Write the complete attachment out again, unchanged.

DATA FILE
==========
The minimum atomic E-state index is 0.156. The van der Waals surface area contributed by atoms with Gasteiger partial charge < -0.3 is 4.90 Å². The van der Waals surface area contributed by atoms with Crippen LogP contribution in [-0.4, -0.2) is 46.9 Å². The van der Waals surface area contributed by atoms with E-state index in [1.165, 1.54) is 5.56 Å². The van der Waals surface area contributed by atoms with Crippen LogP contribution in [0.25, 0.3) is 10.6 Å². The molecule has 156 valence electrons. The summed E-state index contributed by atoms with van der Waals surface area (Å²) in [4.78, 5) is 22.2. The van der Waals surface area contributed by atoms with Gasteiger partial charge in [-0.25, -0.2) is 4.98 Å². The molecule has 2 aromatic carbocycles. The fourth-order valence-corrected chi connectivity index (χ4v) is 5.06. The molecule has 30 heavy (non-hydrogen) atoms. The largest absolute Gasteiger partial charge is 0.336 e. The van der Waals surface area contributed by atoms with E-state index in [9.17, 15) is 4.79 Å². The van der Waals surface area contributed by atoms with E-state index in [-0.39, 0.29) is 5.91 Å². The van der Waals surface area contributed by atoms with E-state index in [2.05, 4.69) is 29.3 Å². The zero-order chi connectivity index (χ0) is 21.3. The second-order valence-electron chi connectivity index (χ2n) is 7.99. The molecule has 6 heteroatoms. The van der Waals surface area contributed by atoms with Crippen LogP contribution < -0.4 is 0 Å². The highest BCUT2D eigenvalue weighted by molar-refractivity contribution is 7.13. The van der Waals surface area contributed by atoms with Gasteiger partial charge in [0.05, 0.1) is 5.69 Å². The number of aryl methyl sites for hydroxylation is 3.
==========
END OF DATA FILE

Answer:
The minimum atomic E-state index is 0.156. The van der Waals surface area contributed by atoms with Gasteiger partial charge < -0.3 is 4.90 Å². The van der Waals surface area contributed by atoms with Crippen LogP contribution in [-0.4, -0.2) is 46.9 Å². The van der Waals surface area contributed by atoms with E-state index in [1.165, 1.54) is 5.56 Å². The van der Waals surface area contributed by atoms with Crippen LogP contribution in [0.25, 0.3) is 10.6 Å². The molecule has 156 valence electrons. The summed E-state index contributed by atoms with van der Waals surface area (Å²) in [4.78, 5) is 22.2. The van der Waals surface area contributed by atoms with Gasteiger partial charge in [-0.25, -0.2) is 4.98 Å². The molecule has 2 aromatic carbocycles. The fourth-order valence-corrected chi connectivity index (χ4v) is 5.06. The molecule has 30 heavy (non-hydrogen) atoms. The largest absolute Gasteiger partial charge is 0.336 e. The van der Waals surface area contributed by atoms with E-state index in [9.17, 15) is 4.79 Å². The van der Waals surface area contributed by atoms with E-state index in [-0.39, 0.29) is 5.91 Å². The van der Waals surface area contributed by atoms with E-state index in [2.05, 4.69) is 29.3 Å². The zero-order chi connectivity index (χ0) is 21.3. The second-order valence-electron chi connectivity index (χ2n) is 7.99. The molecule has 6 heteroatoms. The van der Waals surface area contributed by atoms with Crippen LogP contribution < -0.4 is 0 Å². The highest BCUT2D eigenvalue weighted by molar-refractivity contribution is 7.13. The van der Waals surface area contributed by atoms with Gasteiger partial charge in [0.05, 0.1) is 5.69 Å². The number of aryl methyl sites for hydroxylation is 3.